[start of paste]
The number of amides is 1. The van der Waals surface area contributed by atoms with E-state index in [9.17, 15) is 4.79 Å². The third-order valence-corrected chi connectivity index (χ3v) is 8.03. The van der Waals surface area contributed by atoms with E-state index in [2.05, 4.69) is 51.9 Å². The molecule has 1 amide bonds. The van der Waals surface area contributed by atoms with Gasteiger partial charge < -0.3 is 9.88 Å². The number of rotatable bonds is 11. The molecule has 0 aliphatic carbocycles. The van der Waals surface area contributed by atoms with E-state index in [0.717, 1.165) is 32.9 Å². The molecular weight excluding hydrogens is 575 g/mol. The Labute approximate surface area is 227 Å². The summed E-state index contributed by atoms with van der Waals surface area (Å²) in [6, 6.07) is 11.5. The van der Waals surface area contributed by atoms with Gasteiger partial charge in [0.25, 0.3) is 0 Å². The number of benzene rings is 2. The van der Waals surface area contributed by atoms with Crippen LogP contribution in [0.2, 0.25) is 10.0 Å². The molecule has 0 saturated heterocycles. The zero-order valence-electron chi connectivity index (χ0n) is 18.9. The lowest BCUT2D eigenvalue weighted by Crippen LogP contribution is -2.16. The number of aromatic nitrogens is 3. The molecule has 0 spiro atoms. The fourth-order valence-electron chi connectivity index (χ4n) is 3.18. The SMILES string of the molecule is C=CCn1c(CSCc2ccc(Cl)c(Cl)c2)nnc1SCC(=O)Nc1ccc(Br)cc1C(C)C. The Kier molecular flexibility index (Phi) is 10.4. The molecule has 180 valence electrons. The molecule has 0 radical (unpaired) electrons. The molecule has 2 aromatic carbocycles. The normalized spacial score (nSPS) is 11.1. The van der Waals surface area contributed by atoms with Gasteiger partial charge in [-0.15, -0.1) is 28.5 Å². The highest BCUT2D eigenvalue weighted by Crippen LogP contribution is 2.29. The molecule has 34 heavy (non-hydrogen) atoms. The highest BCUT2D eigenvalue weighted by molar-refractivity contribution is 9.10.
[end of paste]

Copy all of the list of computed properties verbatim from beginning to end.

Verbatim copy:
The number of amides is 1. The van der Waals surface area contributed by atoms with E-state index in [9.17, 15) is 4.79 Å². The third-order valence-corrected chi connectivity index (χ3v) is 8.03. The van der Waals surface area contributed by atoms with E-state index in [2.05, 4.69) is 51.9 Å². The molecule has 1 amide bonds. The van der Waals surface area contributed by atoms with Gasteiger partial charge < -0.3 is 9.88 Å². The number of rotatable bonds is 11. The molecule has 0 aliphatic carbocycles. The van der Waals surface area contributed by atoms with E-state index in [0.717, 1.165) is 32.9 Å². The molecular weight excluding hydrogens is 575 g/mol. The Labute approximate surface area is 227 Å². The summed E-state index contributed by atoms with van der Waals surface area (Å²) in [6, 6.07) is 11.5. The van der Waals surface area contributed by atoms with Gasteiger partial charge in [0.25, 0.3) is 0 Å². The number of benzene rings is 2. The van der Waals surface area contributed by atoms with Crippen LogP contribution in [0.2, 0.25) is 10.0 Å². The molecule has 0 saturated heterocycles. The zero-order valence-electron chi connectivity index (χ0n) is 18.9. The lowest BCUT2D eigenvalue weighted by Crippen LogP contribution is -2.16. The number of aromatic nitrogens is 3. The molecule has 0 spiro atoms. The fourth-order valence-electron chi connectivity index (χ4n) is 3.18. The SMILES string of the molecule is C=CCn1c(CSCc2ccc(Cl)c(Cl)c2)nnc1SCC(=O)Nc1ccc(Br)cc1C(C)C. The Kier molecular flexibility index (Phi) is 10.4. The molecule has 180 valence electrons. The molecule has 0 radical (unpaired) electrons. The molecule has 2 aromatic carbocycles. The normalized spacial score (nSPS) is 11.1. The van der Waals surface area contributed by atoms with Gasteiger partial charge in [-0.15, -0.1) is 28.5 Å². The highest BCUT2D eigenvalue weighted by Crippen LogP contribution is 2.29. The molecule has 34 heavy (non-hydrogen) atoms. The highest BCUT2D eigenvalue weighted by molar-refractivity contribution is 9.10.